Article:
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Well, they say perseverence pays off. While “they” seem to be right, I still have yet to figure out exactly who the heck “they” happen to be… *crickets*

Anywho, I managed to get a hold of a very recent presentation regarding Software + Services and amongst the plethora of information is a small-yet-informative section regarding Office 14. In one slide, there are 3 pillars listed as an Office 14 value proposition by “dealing with the paradox of empowerment at the top and control at the bottom.” The 3 pillars with their generic descriptions as they appear in the presentation are as follows:

Ubiquity and Specialization (Role-Based Productivity): Anywhere availability for information and applications. Avoid information overload through personalized workspaces and reporting for each end user.

Consumerization and Governance: The new “thumb generation” comes to work with an expectation to use devices and services uncommon in today’s enterprise class systems. At the same time, the enterprise must also be able to maintain governance by enforcing policies to those new systems and services (today: instant messenging, VoIP and web conferencing; tomorrow: live workspaces, content sharing, peer to peer, web 2.0,…).

Flexibility and Consolidation: Seamless integration with third party back end systems (CRM, ERP, etc.). Need for a cost-efficient platform that doesn’t require allocation of additional resources, consolidation of specialized technologies.

After reading that, bear in mind that Office is primarily an enterprise product. Sure, the usage of Office extends to the realm of home users, students, etc., but the functionality and productivity for those realms has been well-established since Office 2003, though the ribbon bar in Office 2007 has received mixed reviews. Because of this, the breadth of Office 14 is absolutely business-centric. I haven’t seen Office 14 yet, nor have I found any information regarding a UI facelift or what they have planned in terms of user experience but everything I’ve personally run across thus far has pertained specifically to making Office much more productive for enterprises. Not that increased productivity hasn’t always been a goal with Office but my point is that you probably won’t feel much change at all in terms of productivity and performance as a home user, student, or general enthusiast. All of the aforementioned is merely personal opinion, though. Feel free to comment and let me know what YOU think!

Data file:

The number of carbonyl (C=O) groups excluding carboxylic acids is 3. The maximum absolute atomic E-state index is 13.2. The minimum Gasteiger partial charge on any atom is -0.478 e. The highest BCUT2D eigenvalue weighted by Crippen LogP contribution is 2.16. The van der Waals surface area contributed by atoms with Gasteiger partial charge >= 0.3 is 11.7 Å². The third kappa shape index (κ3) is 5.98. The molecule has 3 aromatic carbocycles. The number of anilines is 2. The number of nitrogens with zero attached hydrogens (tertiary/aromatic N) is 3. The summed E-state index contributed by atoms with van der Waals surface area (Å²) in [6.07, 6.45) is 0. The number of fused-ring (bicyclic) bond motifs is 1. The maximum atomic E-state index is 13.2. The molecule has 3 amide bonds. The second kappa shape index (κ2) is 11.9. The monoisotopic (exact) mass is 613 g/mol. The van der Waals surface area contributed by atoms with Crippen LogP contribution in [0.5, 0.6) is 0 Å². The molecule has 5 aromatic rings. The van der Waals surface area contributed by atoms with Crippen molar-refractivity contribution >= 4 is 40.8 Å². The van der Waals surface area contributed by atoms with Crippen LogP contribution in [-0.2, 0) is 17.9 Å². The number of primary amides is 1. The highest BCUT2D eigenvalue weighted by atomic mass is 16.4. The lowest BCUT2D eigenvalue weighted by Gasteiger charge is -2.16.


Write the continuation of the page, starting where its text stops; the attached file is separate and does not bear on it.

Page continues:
Now, without any further adieu, here is a screenshot of the roadmap slide which shows Office 14 in alignment with a 2010 release (click for full-sized image):

Well, I guess that sums it up; Office 14 RTM appears to have officially spilled over into 2010. Personally, I’m in no rush for a new office product, so the fact that they’re a year behind schedule doesn’t affect me at all. As history has shown, I would rather them spend the time on a product to get it right than simply to get it out in the marketplace. Where this jives with my recent post of Office 14 having a final name of Office System 2009, who knows. I guess we’ll see what the cat drags in as we approach Beta 1, which is sure to come in the first half of this year.



  1. That graphic to me could mean either 2009 or 2010 as it straddles it. Saw elsewhere today that aiming for simultaneous launch with Windows 7.

  2. I thought something similar but every year listed along the timeline seems to have a purpose. Although Office 2007 RTM’d in 2007, tier 2 shows Office-related 2008 releases. With nothing being listed after 2008 products, the only purpose the 2010 year seems to serve is a representation of Office 14. Why not 2009 instead of 2010? The previous years listed don’t follow an odd/even pattern.

    I could be wrong and everything I’ve found and posted regarding Office 14 being release in 2009 could indeed be applicable. Regardless, that was my methodology.


  3. Office 2007 RTM’d in November ’06, though.

    Anyway, given that so little has been revealed about Office 14 (has there been a single screenshot of a non-web application, yet?), 2010 sounds reasonable. I am curious to see how much they’ve changed the interface from from Office 2007 – after such a big change from 2003, I can’t imagine there will be anything huge (apart from switching over a few more apps to the ribbon). Let’s just hope they don’t go using that dreadful blue menu button from the Windows 7 ribbon :)

  4. Of course they’re “behind.” You don’t think that going back and adding OpenDocument support to Office 2007 SP2 would come for free did you? :)

  5. I think you’re reading too much into that slide. Keep in mind MSFT has a mid-year FY change and that could also signify FY2010 which includes half of 2009.

    Also, some public slides tend to leave things vague and safe until it’s more public and concrete as to when release is. MSFT has a target RTM date in mind and they will try and stick close to it, but it’s not set in stone. Office and Windows aren’t ‘date driven’ releases other than a ball-park 6 month period until you get closer to that time fram and they have confidence in how the development and quality of the product is going.

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